A California woman and Instagram influencer who reported and posted online about an attempted kidnapping of her young children in 2020 has been convicted of making a false report of a crime, prosecutors said.
A jury convicted the woman, Katie Sorensen, 31, formerly of Sonoma, Calif., of one count of making a false report of a crime, a misdemeanor. She was taken into custody, the Sonoma County District Attorney’s Office said in a statement on Thursday.
Sonoma County District Attorney Carla Rodriguez said that the verdict would “enable us to hold Ms. Sorensen accountable for her crime, while at the same time helping to exonerate the couple that was falsely accused of having attempted to kidnap two young children.”
On Dec. 7, 2020, Ms. Sorensen went to a Michaels craft store in Petaluma, Calif., with her two young children, prosecutors said. Petaluma is about 40 miles north of San Francisco.
After buying some items, prosecutors said that she returned to her car, loaded her children into the car and left the Michaels parking lot.
“A few minutes later Ms. Sorensen called the Petaluma Police Department and reported that a couple had tried to kidnap her children,” prosecutors said.
About a week later, Ms. Sorensen made and published a video on Instagram in which she sat in her vehicle and described “the near abduction of her young children, adding significant details that had not been disclosed to the Petaluma Police Department,” prosecutors said.
In the video, which has since been deleted, she said she wanted to share her story to raise awareness “and to just encourage parents to be more aware of their surroundings.”
She described going on a quick errand with her 4-year-old son and 1-year-old daughter, and being followed by a couple in the store, who made comments about the children and tried to kidnap them.
The video garnered over four million views, according to court records. Ms. Sorensen also went on a local news program to repeat her account, drawing wider attention.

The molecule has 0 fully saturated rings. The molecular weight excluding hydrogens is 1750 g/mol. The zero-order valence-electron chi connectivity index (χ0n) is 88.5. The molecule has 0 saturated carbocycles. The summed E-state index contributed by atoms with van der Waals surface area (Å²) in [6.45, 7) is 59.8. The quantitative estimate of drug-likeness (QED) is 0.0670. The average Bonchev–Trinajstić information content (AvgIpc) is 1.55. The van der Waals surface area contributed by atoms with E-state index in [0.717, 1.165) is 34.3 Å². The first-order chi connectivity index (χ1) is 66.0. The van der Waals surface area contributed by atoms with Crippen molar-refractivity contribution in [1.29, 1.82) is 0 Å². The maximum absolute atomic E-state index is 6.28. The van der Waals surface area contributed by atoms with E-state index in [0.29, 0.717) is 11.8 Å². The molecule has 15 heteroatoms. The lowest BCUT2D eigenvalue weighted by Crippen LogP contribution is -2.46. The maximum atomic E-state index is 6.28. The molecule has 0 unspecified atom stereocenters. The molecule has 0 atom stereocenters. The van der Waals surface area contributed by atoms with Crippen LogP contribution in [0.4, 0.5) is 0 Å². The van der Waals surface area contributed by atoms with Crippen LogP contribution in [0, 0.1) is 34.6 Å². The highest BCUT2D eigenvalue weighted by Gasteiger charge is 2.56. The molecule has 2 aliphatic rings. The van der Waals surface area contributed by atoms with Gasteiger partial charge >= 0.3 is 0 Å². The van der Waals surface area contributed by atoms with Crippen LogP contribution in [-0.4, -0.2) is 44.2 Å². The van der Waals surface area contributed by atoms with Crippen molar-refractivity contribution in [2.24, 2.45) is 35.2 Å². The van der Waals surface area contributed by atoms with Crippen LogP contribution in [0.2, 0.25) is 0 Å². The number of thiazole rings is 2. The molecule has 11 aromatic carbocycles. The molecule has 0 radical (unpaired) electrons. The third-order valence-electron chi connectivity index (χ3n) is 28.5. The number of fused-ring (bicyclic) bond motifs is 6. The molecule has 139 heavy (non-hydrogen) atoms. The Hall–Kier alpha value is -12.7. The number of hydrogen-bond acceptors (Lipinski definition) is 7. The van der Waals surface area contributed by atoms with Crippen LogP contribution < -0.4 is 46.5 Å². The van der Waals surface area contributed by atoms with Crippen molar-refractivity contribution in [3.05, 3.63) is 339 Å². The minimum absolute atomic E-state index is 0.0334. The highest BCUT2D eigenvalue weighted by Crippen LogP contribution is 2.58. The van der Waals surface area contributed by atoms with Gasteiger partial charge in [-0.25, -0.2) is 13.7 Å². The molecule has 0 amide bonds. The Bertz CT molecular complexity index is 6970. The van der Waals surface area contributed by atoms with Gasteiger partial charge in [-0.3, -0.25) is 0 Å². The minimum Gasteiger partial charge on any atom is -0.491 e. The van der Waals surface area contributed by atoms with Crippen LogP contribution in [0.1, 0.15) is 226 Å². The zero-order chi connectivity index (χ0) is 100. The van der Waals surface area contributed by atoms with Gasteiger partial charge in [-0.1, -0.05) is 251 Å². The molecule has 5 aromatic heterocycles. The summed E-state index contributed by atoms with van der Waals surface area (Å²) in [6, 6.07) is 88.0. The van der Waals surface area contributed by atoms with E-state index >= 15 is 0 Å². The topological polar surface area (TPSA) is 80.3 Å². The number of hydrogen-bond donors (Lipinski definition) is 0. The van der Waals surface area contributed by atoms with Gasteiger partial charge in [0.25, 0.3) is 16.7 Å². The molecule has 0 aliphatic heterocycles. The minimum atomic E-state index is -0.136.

When officers from the Petaluma Police Department followed up with Ms. Sorensen, she identified a couple from a surveillance video at the Michaels store as the kidnappers.
“Ms. Sorensen’s report was determined to be false and was resoundingly contradicted by the accused couple as well as store video that was obtained,” prosecutors said.
The couple, who also live in Petaluma and said they were shopping at the store, “fully cooperated with the investigation’’ and “denied the allegations being made against them,” the Petaluma Police Department said at the time.
In 2021, Ms. Sorensen was charged with three misdemeanor counts of making a false report of a crime. The jury acquitted her of the first two counts, related to statements she made to a police dispatcher and a police officer on Dec. 7, but convicted her for statements made in the third interview, a week later with a detective.
In a statement on Friday about Ms. Sorensen’s conviction, her lawyer Charles D. Dresow said he was disappointed with the conviction and “will evaluate our options moving forward.”
In court this week, the prosecution described Ms. Sorensen as a would-be social media influencer who sought to boost her Instagram following and raise money, according to The Press Democrat, which covered the trial.
The couple that Ms. Sorensen had accused of the kidnapping — Sadie Vega-Martinez and her husband, Eddie Martinez — did not immediately respond to a request for a comment on Friday. Ms. Vega-Martinez told Elle magazine that she was satisfied with the verdict and that she believed “justice was served.”
She added: “I feel like it’s a step in the right direction for my family. I’m grateful for the support."
Ms. Rodriguez, the district attorney, said Ms. Sorensen’s case “is also important in that it illustrates the importance of using social media responsibly.”
Ms. Sorensen’s bail was set at $100,000. A date for her sentencing has not been set.
She faces a maximum sentence of six months in jail.
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